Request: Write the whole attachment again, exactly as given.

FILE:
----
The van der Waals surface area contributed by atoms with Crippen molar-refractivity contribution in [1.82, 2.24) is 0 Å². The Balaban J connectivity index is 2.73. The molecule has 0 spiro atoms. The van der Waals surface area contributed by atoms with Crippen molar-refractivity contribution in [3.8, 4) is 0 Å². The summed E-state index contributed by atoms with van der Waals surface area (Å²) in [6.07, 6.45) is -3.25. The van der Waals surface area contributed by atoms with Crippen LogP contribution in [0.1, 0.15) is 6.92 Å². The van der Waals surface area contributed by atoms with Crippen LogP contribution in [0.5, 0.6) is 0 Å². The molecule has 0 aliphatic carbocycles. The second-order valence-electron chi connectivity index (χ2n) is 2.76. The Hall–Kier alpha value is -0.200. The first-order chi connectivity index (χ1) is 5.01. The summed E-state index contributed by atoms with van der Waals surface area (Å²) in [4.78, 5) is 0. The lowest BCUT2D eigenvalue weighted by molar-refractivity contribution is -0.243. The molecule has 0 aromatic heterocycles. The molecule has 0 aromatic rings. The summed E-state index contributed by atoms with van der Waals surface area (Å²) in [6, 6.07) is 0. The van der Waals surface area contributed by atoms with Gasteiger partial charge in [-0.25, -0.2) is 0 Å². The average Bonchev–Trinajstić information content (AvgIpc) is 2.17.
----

The van der Waals surface area contributed by atoms with Crippen molar-refractivity contribution in [1.82, 2.24) is 0 Å². The Balaban J connectivity index is 2.73. The molecule has 0 spiro atoms. The van der Waals surface area contributed by atoms with Crippen molar-refractivity contribution in [3.8, 4) is 0 Å². The summed E-state index contributed by atoms with van der Waals surface area (Å²) in [6.07, 6.45) is -3.25. The van der Waals surface area contributed by atoms with Crippen LogP contribution in [0.1, 0.15) is 6.92 Å². The van der Waals surface area contributed by atoms with Crippen LogP contribution in [0.5, 0.6) is 0 Å². The molecule has 0 aliphatic carbocycles. The second-order valence-electron chi connectivity index (χ2n) is 2.76. The Hall–Kier alpha value is -0.200. The first-order chi connectivity index (χ1) is 5.01. The summed E-state index contributed by atoms with van der Waals surface area (Å²) in [4.78, 5) is 0. The lowest BCUT2D eigenvalue weighted by molar-refractivity contribution is -0.243. The molecule has 0 aromatic heterocycles. The molecule has 0 aromatic rings. The summed E-state index contributed by atoms with van der Waals surface area (Å²) in [6, 6.07) is 0. The van der Waals surface area contributed by atoms with Gasteiger partial charge in [-0.25, -0.2) is 0 Å². The average Bonchev–Trinajstić information content (AvgIpc) is 2.17.